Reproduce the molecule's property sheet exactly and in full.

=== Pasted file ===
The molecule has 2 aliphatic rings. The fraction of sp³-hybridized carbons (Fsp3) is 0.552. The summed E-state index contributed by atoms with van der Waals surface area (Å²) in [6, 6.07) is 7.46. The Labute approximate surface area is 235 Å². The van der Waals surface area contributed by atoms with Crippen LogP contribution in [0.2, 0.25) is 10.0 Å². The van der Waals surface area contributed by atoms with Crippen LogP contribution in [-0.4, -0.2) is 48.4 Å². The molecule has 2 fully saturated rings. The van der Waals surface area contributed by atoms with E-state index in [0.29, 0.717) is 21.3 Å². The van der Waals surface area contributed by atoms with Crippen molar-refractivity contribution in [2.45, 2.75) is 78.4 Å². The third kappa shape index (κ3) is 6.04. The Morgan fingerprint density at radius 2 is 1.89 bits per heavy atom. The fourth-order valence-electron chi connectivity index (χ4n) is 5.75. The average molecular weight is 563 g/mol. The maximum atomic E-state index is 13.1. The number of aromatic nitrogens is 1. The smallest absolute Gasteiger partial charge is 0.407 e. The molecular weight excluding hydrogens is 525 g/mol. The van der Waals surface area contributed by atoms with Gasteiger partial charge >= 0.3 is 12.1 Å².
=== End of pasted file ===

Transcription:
The molecule has 2 aliphatic rings. The fraction of sp³-hybridized carbons (Fsp3) is 0.552. The summed E-state index contributed by atoms with van der Waals surface area (Å²) in [6, 6.07) is 7.46. The Labute approximate surface area is 235 Å². The van der Waals surface area contributed by atoms with Crippen LogP contribution in [0.2, 0.25) is 10.0 Å². The van der Waals surface area contributed by atoms with Crippen LogP contribution in [-0.4, -0.2) is 48.4 Å². The molecule has 2 fully saturated rings. The van der Waals surface area contributed by atoms with E-state index in [0.29, 0.717) is 21.3 Å². The van der Waals surface area contributed by atoms with Crippen molar-refractivity contribution in [2.45, 2.75) is 78.4 Å². The third kappa shape index (κ3) is 6.04. The Morgan fingerprint density at radius 2 is 1.89 bits per heavy atom. The fourth-order valence-electron chi connectivity index (χ4n) is 5.75. The average molecular weight is 563 g/mol. The maximum atomic E-state index is 13.1. The number of aromatic nitrogens is 1. The smallest absolute Gasteiger partial charge is 0.407 e. The molecular weight excluding hydrogens is 525 g/mol. The van der Waals surface area contributed by atoms with Gasteiger partial charge >= 0.3 is 12.1 Å².